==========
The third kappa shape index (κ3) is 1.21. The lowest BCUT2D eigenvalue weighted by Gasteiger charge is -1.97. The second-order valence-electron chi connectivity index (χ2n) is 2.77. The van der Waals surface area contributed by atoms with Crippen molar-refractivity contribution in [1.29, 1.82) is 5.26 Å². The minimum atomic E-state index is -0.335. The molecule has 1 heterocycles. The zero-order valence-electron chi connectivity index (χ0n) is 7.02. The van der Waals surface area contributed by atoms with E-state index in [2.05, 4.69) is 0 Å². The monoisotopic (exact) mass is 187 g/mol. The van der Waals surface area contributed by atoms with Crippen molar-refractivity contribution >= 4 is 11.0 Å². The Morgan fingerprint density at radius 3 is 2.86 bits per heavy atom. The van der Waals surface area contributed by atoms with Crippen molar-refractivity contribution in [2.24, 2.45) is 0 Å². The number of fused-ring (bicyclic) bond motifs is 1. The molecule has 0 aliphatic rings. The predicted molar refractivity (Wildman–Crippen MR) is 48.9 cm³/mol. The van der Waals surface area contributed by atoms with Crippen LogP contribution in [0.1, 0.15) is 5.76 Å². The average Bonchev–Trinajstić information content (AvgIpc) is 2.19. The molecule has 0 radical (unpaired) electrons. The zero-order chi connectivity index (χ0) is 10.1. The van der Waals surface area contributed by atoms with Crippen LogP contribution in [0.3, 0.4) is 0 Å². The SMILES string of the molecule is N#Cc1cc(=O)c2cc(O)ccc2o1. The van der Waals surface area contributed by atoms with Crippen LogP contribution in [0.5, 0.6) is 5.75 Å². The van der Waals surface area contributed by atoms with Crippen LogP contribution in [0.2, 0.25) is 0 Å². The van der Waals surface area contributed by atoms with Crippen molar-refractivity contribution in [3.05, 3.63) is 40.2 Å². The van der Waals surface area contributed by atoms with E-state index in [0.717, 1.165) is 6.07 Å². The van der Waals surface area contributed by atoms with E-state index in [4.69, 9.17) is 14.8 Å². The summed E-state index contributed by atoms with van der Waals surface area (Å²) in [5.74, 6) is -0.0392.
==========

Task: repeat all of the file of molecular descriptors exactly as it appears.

The third kappa shape index (κ3) is 1.21. The lowest BCUT2D eigenvalue weighted by Gasteiger charge is -1.97. The second-order valence-electron chi connectivity index (χ2n) is 2.77. The van der Waals surface area contributed by atoms with Crippen molar-refractivity contribution in [1.29, 1.82) is 5.26 Å². The minimum atomic E-state index is -0.335. The molecule has 1 heterocycles. The zero-order valence-electron chi connectivity index (χ0n) is 7.02. The van der Waals surface area contributed by atoms with E-state index in [2.05, 4.69) is 0 Å². The monoisotopic (exact) mass is 187 g/mol. The van der Waals surface area contributed by atoms with Crippen molar-refractivity contribution >= 4 is 11.0 Å². The Morgan fingerprint density at radius 3 is 2.86 bits per heavy atom. The van der Waals surface area contributed by atoms with Crippen molar-refractivity contribution in [2.24, 2.45) is 0 Å². The number of fused-ring (bicyclic) bond motifs is 1. The molecule has 0 aliphatic rings. The predicted molar refractivity (Wildman–Crippen MR) is 48.9 cm³/mol. The van der Waals surface area contributed by atoms with Crippen LogP contribution in [0.1, 0.15) is 5.76 Å². The average Bonchev–Trinajstić information content (AvgIpc) is 2.19. The molecule has 0 radical (unpaired) electrons. The zero-order chi connectivity index (χ0) is 10.1. The van der Waals surface area contributed by atoms with Crippen LogP contribution in [0.3, 0.4) is 0 Å². The SMILES string of the molecule is N#Cc1cc(=O)c2cc(O)ccc2o1. The van der Waals surface area contributed by atoms with Crippen LogP contribution in [0.5, 0.6) is 5.75 Å². The van der Waals surface area contributed by atoms with Crippen LogP contribution in [0.2, 0.25) is 0 Å². The van der Waals surface area contributed by atoms with Crippen molar-refractivity contribution in [3.05, 3.63) is 40.2 Å². The van der Waals surface area contributed by atoms with E-state index in [0.717, 1.165) is 6.07 Å². The van der Waals surface area contributed by atoms with E-state index in [4.69, 9.17) is 14.8 Å². The summed E-state index contributed by atoms with van der Waals surface area (Å²) in [5.74, 6) is -0.0392.